img_4617.jpg
Don’t worry they said, you’ll be fine they said

So for this entire trip we’d been excited about the snow and ice because it was totally new to us, so we reach the bottom of the hill and come out on the lakeside and realise it’s entirely frozen and we just stand in awe for a couple of seconds until the silence was broken by “I’m standing on it!” followed by shouts of “No!”, “Don’t you dare” and “Stop it, you’re gonna die!” all the typical buzzkill things. Boring. After trying to stand on it I realised they were definitely right, however, this did not stop me trying in different spots all the while all three of us finding the biggest, heaviest thing we could and throwing it; humans are clearly very similar creatures as there was tons of debris all over the lake. If you’ve never done it before skim a coin or a stone on a frozen lake, there’s something unexplainable about the eerie noise it makes as it sails off into the distance ringing out.

IMG_4875
You can take the boy out of England but you can’t take England out of the boy

Cremeschnitte (Cream slice) is a popular, mostly, Central European dessert that consists of puff pastry with Chantilly and custard cream; in Slovenia it is associated with Bled where the original cake was brought to the Hotel Park in 1953 by the chief confectioner and since then over 10 million have been sold at the home of the “original Bled cake”. Being English we normally find ourselves subject to jokes like “I bet you’ve been looking for a cup of tea since you got here.” Working in pubs also makes me aware that the people that say it think they’re the first person to ever come up with that joke; and for all you trainee comedians out there, you aren’t, sorry. I had been craving a cup of coffee since arriving, seeing as the tea on mainland Europe isn’t tea, it’s hot fruit drink and that doesn’t count! Also one of us had never had a coffee so he decided if he were to have one it should be with a cake that some regard as a national dish so we set about finding the Hotel Park, tea/ coffee and cake is basically a national pastime in England so this was pretty special for us. So 3 slices of the traditional recipe, they also had a chocolate variety, 3 lattes… and 1 disappointed idiot later we ventured back to the bus stop and headed to Bohinj.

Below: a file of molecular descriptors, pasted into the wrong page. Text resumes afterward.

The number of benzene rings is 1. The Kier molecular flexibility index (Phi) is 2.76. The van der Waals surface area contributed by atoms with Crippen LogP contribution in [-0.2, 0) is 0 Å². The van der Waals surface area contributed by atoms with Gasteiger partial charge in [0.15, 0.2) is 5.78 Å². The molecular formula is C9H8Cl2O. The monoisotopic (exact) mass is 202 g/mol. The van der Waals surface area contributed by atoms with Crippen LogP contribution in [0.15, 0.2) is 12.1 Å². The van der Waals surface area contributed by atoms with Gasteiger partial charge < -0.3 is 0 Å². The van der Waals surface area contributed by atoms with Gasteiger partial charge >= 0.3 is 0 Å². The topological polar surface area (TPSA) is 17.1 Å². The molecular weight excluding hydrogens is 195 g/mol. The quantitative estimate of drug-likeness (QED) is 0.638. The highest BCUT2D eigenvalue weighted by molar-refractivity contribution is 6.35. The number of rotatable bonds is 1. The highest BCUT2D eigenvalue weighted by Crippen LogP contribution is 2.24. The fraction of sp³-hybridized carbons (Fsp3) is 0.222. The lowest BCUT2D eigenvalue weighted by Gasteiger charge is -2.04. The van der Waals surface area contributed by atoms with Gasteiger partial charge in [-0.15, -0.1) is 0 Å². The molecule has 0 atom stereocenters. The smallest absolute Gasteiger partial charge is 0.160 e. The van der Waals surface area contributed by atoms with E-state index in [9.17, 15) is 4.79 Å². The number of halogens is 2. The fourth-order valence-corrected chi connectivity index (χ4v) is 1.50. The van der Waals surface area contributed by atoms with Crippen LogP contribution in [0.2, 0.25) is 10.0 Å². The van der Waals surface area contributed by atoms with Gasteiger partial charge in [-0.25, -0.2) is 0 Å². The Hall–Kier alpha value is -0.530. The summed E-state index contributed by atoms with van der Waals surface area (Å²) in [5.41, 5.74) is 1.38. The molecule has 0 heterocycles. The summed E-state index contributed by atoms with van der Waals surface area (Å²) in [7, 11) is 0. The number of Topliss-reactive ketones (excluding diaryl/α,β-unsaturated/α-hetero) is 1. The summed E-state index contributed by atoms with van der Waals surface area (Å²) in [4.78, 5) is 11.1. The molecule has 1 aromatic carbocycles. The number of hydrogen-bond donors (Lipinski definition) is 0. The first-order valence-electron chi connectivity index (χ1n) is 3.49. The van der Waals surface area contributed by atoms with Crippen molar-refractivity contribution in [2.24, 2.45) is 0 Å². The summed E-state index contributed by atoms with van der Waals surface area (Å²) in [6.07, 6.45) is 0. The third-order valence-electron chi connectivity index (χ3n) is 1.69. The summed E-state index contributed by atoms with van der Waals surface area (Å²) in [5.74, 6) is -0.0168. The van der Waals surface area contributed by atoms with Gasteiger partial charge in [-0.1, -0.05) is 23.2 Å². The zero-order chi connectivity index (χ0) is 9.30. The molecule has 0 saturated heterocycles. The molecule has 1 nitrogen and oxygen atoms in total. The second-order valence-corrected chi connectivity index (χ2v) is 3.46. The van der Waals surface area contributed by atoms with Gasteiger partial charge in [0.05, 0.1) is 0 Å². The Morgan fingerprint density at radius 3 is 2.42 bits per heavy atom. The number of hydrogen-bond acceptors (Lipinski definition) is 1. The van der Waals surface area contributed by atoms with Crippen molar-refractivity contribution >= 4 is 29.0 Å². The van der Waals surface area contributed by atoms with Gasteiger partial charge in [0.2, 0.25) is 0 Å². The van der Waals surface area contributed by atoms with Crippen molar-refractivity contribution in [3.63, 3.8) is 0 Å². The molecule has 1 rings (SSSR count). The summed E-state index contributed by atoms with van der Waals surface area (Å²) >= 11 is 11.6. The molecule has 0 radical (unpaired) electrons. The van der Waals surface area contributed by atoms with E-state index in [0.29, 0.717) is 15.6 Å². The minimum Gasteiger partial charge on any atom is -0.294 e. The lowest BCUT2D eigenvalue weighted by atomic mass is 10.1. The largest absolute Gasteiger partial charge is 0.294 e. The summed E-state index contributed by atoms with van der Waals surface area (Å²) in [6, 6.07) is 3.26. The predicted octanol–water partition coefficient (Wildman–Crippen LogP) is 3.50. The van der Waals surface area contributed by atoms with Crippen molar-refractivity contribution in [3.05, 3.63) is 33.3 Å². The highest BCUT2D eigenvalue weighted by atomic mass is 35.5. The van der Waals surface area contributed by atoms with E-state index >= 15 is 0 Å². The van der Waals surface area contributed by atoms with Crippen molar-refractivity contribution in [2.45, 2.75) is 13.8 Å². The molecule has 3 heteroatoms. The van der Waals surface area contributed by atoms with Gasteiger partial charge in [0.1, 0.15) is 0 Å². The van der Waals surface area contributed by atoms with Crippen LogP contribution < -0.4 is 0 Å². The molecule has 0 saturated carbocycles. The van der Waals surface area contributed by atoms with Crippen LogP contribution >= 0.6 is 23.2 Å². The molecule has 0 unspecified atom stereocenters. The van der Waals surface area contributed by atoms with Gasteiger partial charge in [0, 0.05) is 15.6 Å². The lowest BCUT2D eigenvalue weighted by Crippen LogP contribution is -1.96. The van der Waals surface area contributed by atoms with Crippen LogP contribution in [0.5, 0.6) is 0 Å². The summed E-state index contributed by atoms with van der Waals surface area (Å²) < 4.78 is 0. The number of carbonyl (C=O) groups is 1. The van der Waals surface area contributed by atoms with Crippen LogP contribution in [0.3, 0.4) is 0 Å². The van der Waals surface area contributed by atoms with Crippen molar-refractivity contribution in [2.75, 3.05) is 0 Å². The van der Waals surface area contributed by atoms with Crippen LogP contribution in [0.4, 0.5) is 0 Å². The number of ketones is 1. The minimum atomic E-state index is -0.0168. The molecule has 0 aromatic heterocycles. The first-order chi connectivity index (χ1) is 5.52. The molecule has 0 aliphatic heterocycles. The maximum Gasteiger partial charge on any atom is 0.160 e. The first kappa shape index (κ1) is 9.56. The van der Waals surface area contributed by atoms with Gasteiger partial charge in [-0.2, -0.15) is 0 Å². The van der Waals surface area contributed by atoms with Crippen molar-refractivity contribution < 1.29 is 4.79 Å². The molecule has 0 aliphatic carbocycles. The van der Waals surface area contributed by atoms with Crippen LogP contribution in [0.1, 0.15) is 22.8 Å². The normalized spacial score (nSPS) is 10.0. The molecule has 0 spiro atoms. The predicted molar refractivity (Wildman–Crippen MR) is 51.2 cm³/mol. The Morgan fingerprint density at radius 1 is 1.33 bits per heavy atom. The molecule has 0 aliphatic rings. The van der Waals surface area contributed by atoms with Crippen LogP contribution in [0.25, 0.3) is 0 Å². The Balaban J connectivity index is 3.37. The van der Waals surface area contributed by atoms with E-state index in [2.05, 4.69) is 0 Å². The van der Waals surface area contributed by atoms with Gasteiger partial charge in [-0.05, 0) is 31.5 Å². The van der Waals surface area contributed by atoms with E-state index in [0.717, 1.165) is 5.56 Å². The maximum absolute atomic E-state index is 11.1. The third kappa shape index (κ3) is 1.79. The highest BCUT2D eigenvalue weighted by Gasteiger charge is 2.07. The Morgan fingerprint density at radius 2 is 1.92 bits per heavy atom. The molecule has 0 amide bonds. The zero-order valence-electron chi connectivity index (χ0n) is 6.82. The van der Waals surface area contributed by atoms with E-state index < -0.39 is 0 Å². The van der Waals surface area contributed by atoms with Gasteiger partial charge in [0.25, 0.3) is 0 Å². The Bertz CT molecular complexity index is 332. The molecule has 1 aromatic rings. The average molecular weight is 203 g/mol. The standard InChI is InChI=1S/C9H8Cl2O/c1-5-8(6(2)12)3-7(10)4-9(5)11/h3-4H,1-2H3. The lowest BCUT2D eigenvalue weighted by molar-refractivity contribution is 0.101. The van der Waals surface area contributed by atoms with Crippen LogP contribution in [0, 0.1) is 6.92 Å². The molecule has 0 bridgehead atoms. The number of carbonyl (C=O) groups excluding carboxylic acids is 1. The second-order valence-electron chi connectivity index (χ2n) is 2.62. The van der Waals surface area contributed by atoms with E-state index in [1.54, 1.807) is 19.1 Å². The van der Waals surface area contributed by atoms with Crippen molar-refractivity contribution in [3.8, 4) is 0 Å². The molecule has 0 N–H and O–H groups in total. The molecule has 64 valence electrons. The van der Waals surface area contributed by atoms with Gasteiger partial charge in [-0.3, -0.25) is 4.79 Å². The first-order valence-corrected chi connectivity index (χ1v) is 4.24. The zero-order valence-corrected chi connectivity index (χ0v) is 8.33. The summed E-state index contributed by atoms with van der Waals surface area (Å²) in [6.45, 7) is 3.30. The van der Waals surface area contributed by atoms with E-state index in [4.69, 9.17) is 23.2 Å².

As breathtakingly huge as Bohinj was, and we live next to the sea it takes a lot for a large body of water to impress us, the best bit of the journey there was the journey itself; as the bus weaved in and out of mountain passes, alongside rivers, farms and even through a village where the buildings had sections taken out of them so larger vehicles could get through. Lots of water might not amaze us, mountains however blew us away; personally I’d never seen any so close I could reach out and touch them but going through them as the sun set and mist rolled in to cover the snow tipped caps was something else and was an incredible sight to behold.

IMG_4876
Obviously these aren’t the ones I could touch
IMG_4640
These are…